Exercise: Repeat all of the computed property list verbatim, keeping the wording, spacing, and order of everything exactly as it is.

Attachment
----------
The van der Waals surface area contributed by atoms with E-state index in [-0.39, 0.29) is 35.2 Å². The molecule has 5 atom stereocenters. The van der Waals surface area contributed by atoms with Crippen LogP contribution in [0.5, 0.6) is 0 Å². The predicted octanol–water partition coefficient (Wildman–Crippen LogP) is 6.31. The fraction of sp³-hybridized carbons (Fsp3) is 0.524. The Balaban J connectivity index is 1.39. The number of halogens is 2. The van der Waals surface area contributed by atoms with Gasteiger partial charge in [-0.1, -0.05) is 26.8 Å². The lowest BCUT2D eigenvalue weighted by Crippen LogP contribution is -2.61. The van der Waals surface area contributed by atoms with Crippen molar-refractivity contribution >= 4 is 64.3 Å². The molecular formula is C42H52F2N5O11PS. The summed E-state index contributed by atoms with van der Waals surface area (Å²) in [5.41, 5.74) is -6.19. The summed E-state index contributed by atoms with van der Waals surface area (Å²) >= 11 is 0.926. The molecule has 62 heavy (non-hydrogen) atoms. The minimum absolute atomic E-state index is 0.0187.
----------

The van der Waals surface area contributed by atoms with E-state index in [-0.39, 0.29) is 35.2 Å². The molecule has 5 atom stereocenters. The van der Waals surface area contributed by atoms with Crippen LogP contribution in [0.5, 0.6) is 0 Å². The predicted octanol–water partition coefficient (Wildman–Crippen LogP) is 6.31. The fraction of sp³-hybridized carbons (Fsp3) is 0.524. The Balaban J connectivity index is 1.39. The number of halogens is 2. The van der Waals surface area contributed by atoms with Gasteiger partial charge in [-0.1, -0.05) is 26.8 Å². The lowest BCUT2D eigenvalue weighted by Crippen LogP contribution is -2.61. The van der Waals surface area contributed by atoms with Crippen molar-refractivity contribution >= 4 is 64.3 Å². The molecular formula is C42H52F2N5O11PS. The summed E-state index contributed by atoms with van der Waals surface area (Å²) in [5.41, 5.74) is -6.19. The summed E-state index contributed by atoms with van der Waals surface area (Å²) >= 11 is 0.926. The molecule has 62 heavy (non-hydrogen) atoms. The minimum absolute atomic E-state index is 0.0187.